Cred Destroyer
I never fitted in, and I'm so damn proud of it.

I went to this rather safe, upper-middle class CofE High school in North Yorkshire, populated by some very pleasant but still rather personally repressed individuals. Thrust into this environment after the safe confines of a local village school, I quickly realised that aspiring to be one of the "cool" kids was a complete waste of effort and would carry with it few benefits anyway.

Instead I made a point of being as "different" as possible. Whilst all teenagers were obsessed with how they looked and conforming to a fashion style, I ignored it and wore what I wanted how I wanted. Whilst everyone else was obsessed with looking cool and listening to the right bands and being seen in the right places in town, I unashamedly brandished a love of cheesy pop music, danced around with joy if I felt like it and didn't care how many teachers I had a good relationship with.

In short, I was different, because that defined me far more than any sense of belonging would ever have done. Sometimes it meant friendships were a struggle, as you could see the people I was mates with fighting an internal battle between getting along with me really well and the potential for all their credibility to be wiped out in an instant if they were seen talking to me.

It all meant I was launched into the outside world with a personality, an enthusiastic sense of individuality and completely lacking in fear of being looked at, exposed or otherwise subject to scrutiny. It meant I was able to develop a career as an entertainer, working in high profile media roles, developing a small measure of fame and making sure that I made a difference to the lives of people just by being myself.

So I didn't fit in. I worked hard not to, and it made me a far far better and happier person that I might otherwise have become.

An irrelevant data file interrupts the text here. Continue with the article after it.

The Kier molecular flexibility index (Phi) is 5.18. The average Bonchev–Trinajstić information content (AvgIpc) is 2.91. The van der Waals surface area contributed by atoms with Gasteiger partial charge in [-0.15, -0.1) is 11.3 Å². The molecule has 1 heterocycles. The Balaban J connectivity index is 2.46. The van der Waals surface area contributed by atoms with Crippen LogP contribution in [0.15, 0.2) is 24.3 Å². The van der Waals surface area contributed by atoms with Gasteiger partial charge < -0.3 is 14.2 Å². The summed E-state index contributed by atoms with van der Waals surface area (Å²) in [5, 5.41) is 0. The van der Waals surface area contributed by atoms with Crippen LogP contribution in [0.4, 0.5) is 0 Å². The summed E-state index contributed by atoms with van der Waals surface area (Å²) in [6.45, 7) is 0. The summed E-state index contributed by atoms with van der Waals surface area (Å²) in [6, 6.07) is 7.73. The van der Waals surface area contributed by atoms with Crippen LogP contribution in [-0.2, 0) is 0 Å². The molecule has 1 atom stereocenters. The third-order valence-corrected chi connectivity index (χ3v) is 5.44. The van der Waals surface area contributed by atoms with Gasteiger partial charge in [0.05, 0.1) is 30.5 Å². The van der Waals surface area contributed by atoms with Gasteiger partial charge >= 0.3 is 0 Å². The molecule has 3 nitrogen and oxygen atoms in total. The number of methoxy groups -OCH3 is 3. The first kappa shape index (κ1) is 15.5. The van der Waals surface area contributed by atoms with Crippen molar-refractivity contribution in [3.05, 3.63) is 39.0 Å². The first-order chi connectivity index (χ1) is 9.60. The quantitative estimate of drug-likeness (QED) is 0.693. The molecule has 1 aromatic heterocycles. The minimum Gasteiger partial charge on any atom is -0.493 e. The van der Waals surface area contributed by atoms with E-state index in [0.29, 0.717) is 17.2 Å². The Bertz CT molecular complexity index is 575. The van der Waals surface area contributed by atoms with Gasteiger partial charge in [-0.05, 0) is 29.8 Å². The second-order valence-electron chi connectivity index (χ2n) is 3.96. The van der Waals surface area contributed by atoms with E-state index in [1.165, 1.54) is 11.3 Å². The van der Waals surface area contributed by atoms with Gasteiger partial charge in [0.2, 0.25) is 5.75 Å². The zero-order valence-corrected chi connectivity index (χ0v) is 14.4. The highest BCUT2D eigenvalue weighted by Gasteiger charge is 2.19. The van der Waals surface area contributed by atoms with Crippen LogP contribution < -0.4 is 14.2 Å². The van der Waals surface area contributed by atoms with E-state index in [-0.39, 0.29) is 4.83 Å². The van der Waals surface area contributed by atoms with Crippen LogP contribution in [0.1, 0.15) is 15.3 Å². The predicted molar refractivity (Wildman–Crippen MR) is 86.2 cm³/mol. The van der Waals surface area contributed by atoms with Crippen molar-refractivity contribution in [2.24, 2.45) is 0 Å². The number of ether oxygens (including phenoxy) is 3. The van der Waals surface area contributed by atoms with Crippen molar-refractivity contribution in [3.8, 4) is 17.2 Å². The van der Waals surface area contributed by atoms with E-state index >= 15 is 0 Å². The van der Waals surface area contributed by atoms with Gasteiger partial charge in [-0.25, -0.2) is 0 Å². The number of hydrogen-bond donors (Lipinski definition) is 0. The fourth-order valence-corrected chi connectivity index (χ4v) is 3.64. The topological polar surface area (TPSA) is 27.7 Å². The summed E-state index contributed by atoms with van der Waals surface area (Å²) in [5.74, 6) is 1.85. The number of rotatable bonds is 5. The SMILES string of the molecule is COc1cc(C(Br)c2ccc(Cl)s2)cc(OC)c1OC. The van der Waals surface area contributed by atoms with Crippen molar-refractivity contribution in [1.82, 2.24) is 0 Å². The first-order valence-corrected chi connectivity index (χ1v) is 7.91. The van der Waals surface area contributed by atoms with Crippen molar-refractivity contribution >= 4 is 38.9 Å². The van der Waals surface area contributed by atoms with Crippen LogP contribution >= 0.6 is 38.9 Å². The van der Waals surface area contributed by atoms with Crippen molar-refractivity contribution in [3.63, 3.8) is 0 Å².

(, Mon 19 Jan 2009, 14:29, 17 replies)
Ah yes, accents
I'd forgotten about that. Not many people know this, but I am originally from Norfolk. Which, as many people know, has a rather odd accent. When my family moved North up to Yorkshire, our belongings weren't the only thing to come with us. I brought my accent as well.

An accent which was pure broad Norfolk, and if I wasn't 5 years old, you wouldn't be able to tell the difference between me and a local farmer strolling the boundaries of his fields with a shotgun waiting to yell "'Ere you! Orf moy larnd!" at any miscreant who dared breach his bush.

So, now having the accent described, imagine carrying this North to Sheffield. Not a place known for being exactly the most tolerant of places in the 1980s. Especially in school, and as we all know, kids can be right little bastards, and the ones in my school were no exception. The usual insults of "Farmer Giles" abounded, and I learned very quickly kids lack in two important areas- being kind to others, and originality. I tried to imitate the accent, oh I tried, but it just sounded false. So, instead, I modified my accent to my dulcet tones of today- i.e. no accent whatsoever.

It's a shame really, but every now and then I do catch myself dropping into my old accent, or I am being asked to do it by the more backward colleagues of mine on my desk. That stopped after a while, probably because I started swearing, a lot. But these days, I still have not been able to imitate the Yorkshire accent, or any of the local dialects. Barnsley? A complete lost cause. Sheffield accent? Oh dear... the last time I tried imitating a Yorkshire accent, I sounded like Peter Kaye, and I have no wish to sound like a 2nd-rate comedian who obsesses over garlic bread. So, back to this...

Oddly enough though, when I went to uni in Warrington I picked up the accent no trouble. I don't use it mind, because it sounds like the unholy union of Scouse and Manc- and no-one wants that.